Since 2004, the rate of death by suicide has exceeded that of death by combat injury for American soldiers. A review of more than 100 cases involving the suicide of an active-duty soldier found a significant association between firearm ownership, access and usage patterns and increased risk of suicide.
The study, published today in the open-access, online-only journal JAMA Network Open, conducted psychological autopsies of 135 U.S. soldiers who committed suicide during a 27-month period, while the individuals were on active duty but not deployed.
The review included interviewing the soldiers’ next-of-kin and supervisors about the individuals’ firearm ownership, storage and use. The researchers compared the patterns of behavior with both a control group of soldiers, with similar demographics and assessed risk of suicide, and a second group of soldiers who had self-reported suicidal ideation in the previous year.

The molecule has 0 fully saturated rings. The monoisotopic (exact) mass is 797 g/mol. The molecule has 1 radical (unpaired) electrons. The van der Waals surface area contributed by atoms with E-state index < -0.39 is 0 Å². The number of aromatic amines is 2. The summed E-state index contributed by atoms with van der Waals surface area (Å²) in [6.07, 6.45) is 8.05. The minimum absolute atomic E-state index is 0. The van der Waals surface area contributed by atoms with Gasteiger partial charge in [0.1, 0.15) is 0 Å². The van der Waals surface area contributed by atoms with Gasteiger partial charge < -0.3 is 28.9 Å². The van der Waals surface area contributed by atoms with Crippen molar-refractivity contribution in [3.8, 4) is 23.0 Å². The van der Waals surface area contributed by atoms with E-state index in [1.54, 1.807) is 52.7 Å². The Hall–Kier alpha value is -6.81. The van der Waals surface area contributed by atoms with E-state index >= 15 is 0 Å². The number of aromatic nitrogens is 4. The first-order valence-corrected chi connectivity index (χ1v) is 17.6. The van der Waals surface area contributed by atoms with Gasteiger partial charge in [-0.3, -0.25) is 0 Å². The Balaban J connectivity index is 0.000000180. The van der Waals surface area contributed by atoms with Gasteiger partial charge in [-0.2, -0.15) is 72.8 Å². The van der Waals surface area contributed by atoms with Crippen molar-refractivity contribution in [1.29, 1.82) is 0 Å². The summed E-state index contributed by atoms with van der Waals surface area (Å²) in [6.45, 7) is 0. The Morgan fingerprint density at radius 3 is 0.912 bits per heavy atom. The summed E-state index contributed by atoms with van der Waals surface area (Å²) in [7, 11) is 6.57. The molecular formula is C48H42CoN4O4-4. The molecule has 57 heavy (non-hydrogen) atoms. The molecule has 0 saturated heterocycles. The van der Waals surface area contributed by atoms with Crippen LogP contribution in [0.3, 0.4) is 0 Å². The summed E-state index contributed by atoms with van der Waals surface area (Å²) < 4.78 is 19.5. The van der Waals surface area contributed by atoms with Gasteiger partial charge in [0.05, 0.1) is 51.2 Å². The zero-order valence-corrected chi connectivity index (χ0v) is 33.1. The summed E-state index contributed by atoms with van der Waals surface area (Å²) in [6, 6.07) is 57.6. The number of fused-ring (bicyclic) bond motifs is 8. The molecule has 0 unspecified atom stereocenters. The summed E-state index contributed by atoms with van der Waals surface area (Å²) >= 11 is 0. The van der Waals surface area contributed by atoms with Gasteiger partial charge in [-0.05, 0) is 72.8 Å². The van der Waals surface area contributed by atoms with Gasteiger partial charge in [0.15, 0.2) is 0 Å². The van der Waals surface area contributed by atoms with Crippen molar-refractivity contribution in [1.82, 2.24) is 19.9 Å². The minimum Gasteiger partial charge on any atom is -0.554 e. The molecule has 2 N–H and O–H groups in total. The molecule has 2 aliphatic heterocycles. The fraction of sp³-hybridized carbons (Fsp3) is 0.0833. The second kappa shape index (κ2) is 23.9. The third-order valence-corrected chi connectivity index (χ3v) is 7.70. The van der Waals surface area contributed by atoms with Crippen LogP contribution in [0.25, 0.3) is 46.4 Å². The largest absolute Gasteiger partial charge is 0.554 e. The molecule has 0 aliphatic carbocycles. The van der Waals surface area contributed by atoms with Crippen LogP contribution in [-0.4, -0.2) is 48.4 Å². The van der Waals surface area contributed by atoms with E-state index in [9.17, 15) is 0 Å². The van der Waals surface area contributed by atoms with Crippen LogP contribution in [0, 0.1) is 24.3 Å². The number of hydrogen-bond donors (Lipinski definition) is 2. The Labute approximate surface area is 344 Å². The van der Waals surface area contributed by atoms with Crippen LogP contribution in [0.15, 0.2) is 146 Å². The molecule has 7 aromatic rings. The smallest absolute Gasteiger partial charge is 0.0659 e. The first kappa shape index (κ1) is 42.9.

According to the research team, individuals who had committed suicide were more likely to have owned firearms and carried them in public. This group also was more likely to store their guns loaded at home.
Although the study identified patterns of behavior associated with a higher risk of suicide, the authors caution the research was limited by the small sample size. Additionally, for some of the psychological autopsies, the team was only able to interview supervisors, who may have had less knowledge than next-of-kin about an individual’s firearm ownership and storage methods.
Still, the researchers say the review is an important step toward a better understanding of factors that put a soldier at increased risk of suicide, and encouraging these individuals to adopt safer patterns of behavior, such as storing their firearm and ammunition separately.